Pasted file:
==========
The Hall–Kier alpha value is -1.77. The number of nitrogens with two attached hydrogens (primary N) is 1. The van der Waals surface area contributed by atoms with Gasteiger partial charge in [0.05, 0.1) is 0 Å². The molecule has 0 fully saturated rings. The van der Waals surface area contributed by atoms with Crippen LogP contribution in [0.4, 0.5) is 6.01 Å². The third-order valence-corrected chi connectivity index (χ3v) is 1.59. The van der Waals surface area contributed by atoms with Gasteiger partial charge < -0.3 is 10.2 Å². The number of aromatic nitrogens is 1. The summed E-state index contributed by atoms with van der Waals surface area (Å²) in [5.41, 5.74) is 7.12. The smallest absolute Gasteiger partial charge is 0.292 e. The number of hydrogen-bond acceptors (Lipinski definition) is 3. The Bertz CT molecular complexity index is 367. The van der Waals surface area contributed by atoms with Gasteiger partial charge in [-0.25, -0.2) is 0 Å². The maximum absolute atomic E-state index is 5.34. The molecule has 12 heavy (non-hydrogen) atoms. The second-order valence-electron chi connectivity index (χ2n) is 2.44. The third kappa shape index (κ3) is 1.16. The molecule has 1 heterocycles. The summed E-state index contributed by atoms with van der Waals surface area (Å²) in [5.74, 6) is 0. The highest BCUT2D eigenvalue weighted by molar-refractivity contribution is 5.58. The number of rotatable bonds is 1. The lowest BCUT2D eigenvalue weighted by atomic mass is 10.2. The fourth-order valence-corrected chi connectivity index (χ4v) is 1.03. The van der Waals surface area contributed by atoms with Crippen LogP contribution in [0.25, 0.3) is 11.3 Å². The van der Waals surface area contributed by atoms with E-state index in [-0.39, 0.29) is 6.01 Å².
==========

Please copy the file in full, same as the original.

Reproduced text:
The Hall–Kier alpha value is -1.77. The number of nitrogens with two attached hydrogens (primary N) is 1. The van der Waals surface area contributed by atoms with Gasteiger partial charge in [0.05, 0.1) is 0 Å². The molecule has 0 fully saturated rings. The van der Waals surface area contributed by atoms with Crippen LogP contribution in [0.4, 0.5) is 6.01 Å². The third-order valence-corrected chi connectivity index (χ3v) is 1.59. The van der Waals surface area contributed by atoms with Gasteiger partial charge < -0.3 is 10.2 Å². The number of aromatic nitrogens is 1. The summed E-state index contributed by atoms with van der Waals surface area (Å²) in [5.41, 5.74) is 7.12. The smallest absolute Gasteiger partial charge is 0.292 e. The number of hydrogen-bond acceptors (Lipinski definition) is 3. The Bertz CT molecular complexity index is 367. The van der Waals surface area contributed by atoms with Gasteiger partial charge in [-0.25, -0.2) is 0 Å². The maximum absolute atomic E-state index is 5.34. The molecule has 12 heavy (non-hydrogen) atoms. The second-order valence-electron chi connectivity index (χ2n) is 2.44. The third kappa shape index (κ3) is 1.16. The molecule has 1 heterocycles. The summed E-state index contributed by atoms with van der Waals surface area (Å²) in [5.74, 6) is 0. The highest BCUT2D eigenvalue weighted by molar-refractivity contribution is 5.58. The number of rotatable bonds is 1. The lowest BCUT2D eigenvalue weighted by atomic mass is 10.2. The fourth-order valence-corrected chi connectivity index (χ4v) is 1.03. The van der Waals surface area contributed by atoms with Crippen LogP contribution in [0.25, 0.3) is 11.3 Å². The van der Waals surface area contributed by atoms with E-state index in [-0.39, 0.29) is 6.01 Å².